The opinion of the court was delivered by: Honorable Barry Ted MoskowitzUnited States District Judge
ORDER RE APPLICATION TO TAKE MOTION FOR SUMMARY JUDGMENT OFF CALENDAR
Defendants seek to take Plaintiffs' motion for summary judgment as to liability on class issues [dock. # 92], which is scheduled to be heard on March 10, 2011, off calendar. Also scheduled to be heard on that date is Plaintiffs' motion to modify the class certification order. [Dock. #89] Pursuant to the magistrate judge's case management order, motions regarding class certification could be filed until February 14, 2011. Defendants filed a motion to decertify the class on that date.
Defendants assert that postponing a determination of Plaintiffs' motion for summary judgment until after class members have been given notice and an opportunity to opt-out is necessary to avoid the problem of "one-way intervention" -- whereby a potential class member could await the outcome of a determination on the merits before deciding whether to join the class. The Court agrees. "[D]istrict courts generally do not grant summary judgment on the merits of a class action until the class has been properly certified and notified." Schwarzschild v. Tse, 69 F.3d 293, 295 (9th Cir. 1995). Absent extraordinary circumstances, it is appropriate to postpone ruling on a plaintiff's motion for summary judgment until after class definition issues are settled, notice has been given, and the period for class members to exclude themselves has expired, in order to protect the defendant from "absent class members . . . opting in or out depending upon the outcome on the merits." Izaguirre v. Tankersley, 516 F. Supp. 755, 757 (D. Or. 1981).
In their response, Plaintiffs assert that because they seek only partial summary judgment and not a final judgment on the merits, which could have a res judicata effect on class members, the problem of "one-way intervention" is not implicated. (Opp. at 6) However, the Court does not find Plaintiffs' proposed limitation to be appropriate when -- as is the case here -- a motion for partial summary judgment would reach the merits of the case. C.f. Schwarzschild, 69 F.3d 293, 295 ("The purpose of Rule 23(c)(2) is to ensure that the plaintiff class receives notice of the action well before the merits of the case are adjudicated.") Although Plaintiffs are correct that in the abstract, "[c]lass members may always judge whether to opt-out or not based on how well the litigation is going so far," (opp. at 6), here, allowing absent plaintiffs to make that determination after the Court adjudicates issues of liability in the underlying case would unfairly prejudice Defendants.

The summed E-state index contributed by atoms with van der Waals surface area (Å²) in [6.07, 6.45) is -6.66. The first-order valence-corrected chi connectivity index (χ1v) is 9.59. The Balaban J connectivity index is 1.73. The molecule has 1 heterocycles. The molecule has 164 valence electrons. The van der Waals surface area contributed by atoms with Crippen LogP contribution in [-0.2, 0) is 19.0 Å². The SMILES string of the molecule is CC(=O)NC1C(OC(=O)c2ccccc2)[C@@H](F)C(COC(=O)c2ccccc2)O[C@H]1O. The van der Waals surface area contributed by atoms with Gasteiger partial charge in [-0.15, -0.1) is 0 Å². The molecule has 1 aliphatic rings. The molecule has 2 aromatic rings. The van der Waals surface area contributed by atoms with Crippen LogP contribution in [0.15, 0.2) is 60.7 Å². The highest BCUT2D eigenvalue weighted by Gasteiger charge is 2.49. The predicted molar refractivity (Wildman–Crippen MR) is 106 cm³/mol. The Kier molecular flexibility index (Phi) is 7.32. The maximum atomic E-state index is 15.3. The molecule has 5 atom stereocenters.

Additionally, relying on Postow v. OBA Fed. Sav. & Loan Ass'n, 627 F.2d 1370, 1383-1384 (D.C. Cir. 1980), Plaintiffs argue that on equitable grounds, the Court should not wait until notice is given before ruling on the summary judgment motion. (Opp. at 3-4) In Postow, the District of Columbia Circuit held that there were "equitable reasons" for allowing final class designation and sending of notice to occur after plaintiffs' motion for summary judgment was granted. Postow, 627 F.2d at 1383-1384.
Notwithstanding a lack of case law explaining what "equitable reasons" might direct such a conclusion,*fn1 the Court finds that such equitable considerations are not present here. At a status hearing days after the Court granted in part and denied in part Plaintiffs' motion for class certification, Plaintiffs expressed a desire to seek modification of the class after
taking further discovery. (Oct. 5 Status Conf. Tr. 3:10--14) On January 13, 2011, they so moved. [Dock. #89] Thus, this is not a situation where Defendants are solely responsible for a delay in settling class definition issues. Moreover, unlike in Postow where the defendant sought to vacate a class certification that was entered after plaintiffs were granted summary judgment, here, Defendants seek only a prophylactic measure to ensure that a summary judgment motion is not decided until after class members are given notice and an opportunity to opt-out. Finally, Plaintiffs argue that postponing determination of their summary judgment motion would result in prejudice due to a delay in having experts analyze payroll records. (Opp. at 7) Although the Court recognizes the possibility that the case management schedule may need to be altered depending on when the motion for summary judgment is decided, the Court questions the impact of delaying expert analysis of payroll records on a potential trial date given that no other aspect of this case hinges on the determination of Plaintiffs' summary judgment motion. Regardless, any prejudice to Plaintiffs caused by this delay would not outweigh prejudice to Defendants if there was an early determination of the summary judgment motion prior to the conclusion of the opt-out period.
For these reasons, the Court GRANTS Defendants application and DENIES Plaintiffs' motion for summary judgment as to liability on class issues [dock. # 92] without prejudice. Plaintiffs may re-file their motion as soon as the two pending motions regarding class certification are decided, notice has been given, and the period for class members to exclude themselves has expired.
In the alternative, Plaintiffs ask the Court to order the notice procedure to begin immediately -- before motions related to the class certification are decided. As stated at the status hearing, however, sending notice before class issues are settled may result in multiple notices and thus create confusion for potential class members. Accordingly, this request is DENIED.